Two new drugs to battle breast cancer have made their way into the Pharmaceutical Benefits Scheme which is a succor for the multitude of sufferers, who can now avail superior treatment notwithstanding the cost of drugs. This is good news as breast cancer carries the ignominy of being the most common cancer befalling women, affecting 14,000 people annually.
The drugs are targeted at post-menopausal women suffering hormone-dependant early breast cancer, who will be in a position to avail the drug from December 1.
Breast Cancer Network Australia CEO Lyn Swinburne explained that the drugs, called as aromatase inhibitors, were consumed by more than 50% of women suffering breast cancer. Ms Swinburne said "It is important these drugs are on the PBS because they offer women choice. Women shouldn't have to worry about the cost; they have enough decisions to make and options to consider without the added worry of how they are going to pay for these things. What we want is the best treatment for the individual woman to ensure she has the best chance of recovery."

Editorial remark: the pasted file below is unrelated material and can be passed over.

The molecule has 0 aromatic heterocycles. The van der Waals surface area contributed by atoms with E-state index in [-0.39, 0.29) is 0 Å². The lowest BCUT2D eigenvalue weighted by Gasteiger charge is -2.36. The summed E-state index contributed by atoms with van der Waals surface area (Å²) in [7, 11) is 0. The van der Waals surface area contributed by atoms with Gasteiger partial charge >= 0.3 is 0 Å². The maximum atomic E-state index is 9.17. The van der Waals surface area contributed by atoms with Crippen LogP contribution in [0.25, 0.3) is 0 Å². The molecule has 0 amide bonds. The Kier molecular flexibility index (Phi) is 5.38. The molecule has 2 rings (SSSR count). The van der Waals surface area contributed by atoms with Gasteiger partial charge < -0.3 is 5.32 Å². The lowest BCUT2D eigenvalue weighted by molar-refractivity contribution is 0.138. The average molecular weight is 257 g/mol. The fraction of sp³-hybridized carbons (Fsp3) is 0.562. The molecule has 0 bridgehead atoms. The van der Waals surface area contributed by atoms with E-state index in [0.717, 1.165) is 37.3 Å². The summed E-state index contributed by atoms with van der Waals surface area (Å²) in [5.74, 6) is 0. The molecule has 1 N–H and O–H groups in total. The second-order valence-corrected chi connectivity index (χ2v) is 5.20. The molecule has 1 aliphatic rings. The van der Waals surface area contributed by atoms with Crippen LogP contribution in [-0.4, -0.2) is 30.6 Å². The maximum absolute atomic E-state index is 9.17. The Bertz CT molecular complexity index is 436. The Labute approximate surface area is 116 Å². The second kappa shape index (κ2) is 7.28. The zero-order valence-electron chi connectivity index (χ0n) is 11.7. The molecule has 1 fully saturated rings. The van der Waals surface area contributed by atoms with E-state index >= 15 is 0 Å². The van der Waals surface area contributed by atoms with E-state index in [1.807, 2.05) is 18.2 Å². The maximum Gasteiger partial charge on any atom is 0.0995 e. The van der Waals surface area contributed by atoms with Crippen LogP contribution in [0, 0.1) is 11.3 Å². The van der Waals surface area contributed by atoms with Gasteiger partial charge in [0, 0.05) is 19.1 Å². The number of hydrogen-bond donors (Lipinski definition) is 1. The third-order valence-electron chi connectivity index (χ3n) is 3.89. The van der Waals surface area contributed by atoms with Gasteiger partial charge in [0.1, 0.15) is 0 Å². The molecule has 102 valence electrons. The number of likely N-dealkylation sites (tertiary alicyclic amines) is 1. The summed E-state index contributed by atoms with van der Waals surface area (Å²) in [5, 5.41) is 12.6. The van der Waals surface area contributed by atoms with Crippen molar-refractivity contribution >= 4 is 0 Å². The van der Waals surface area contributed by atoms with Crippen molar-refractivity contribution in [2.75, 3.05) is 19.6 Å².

National Breast Cancer Centre acting deputy director Dr Alison Evans said, "Their listing on the PBS is wonderful news as it provides additional treatment options for patients with early breast cancer."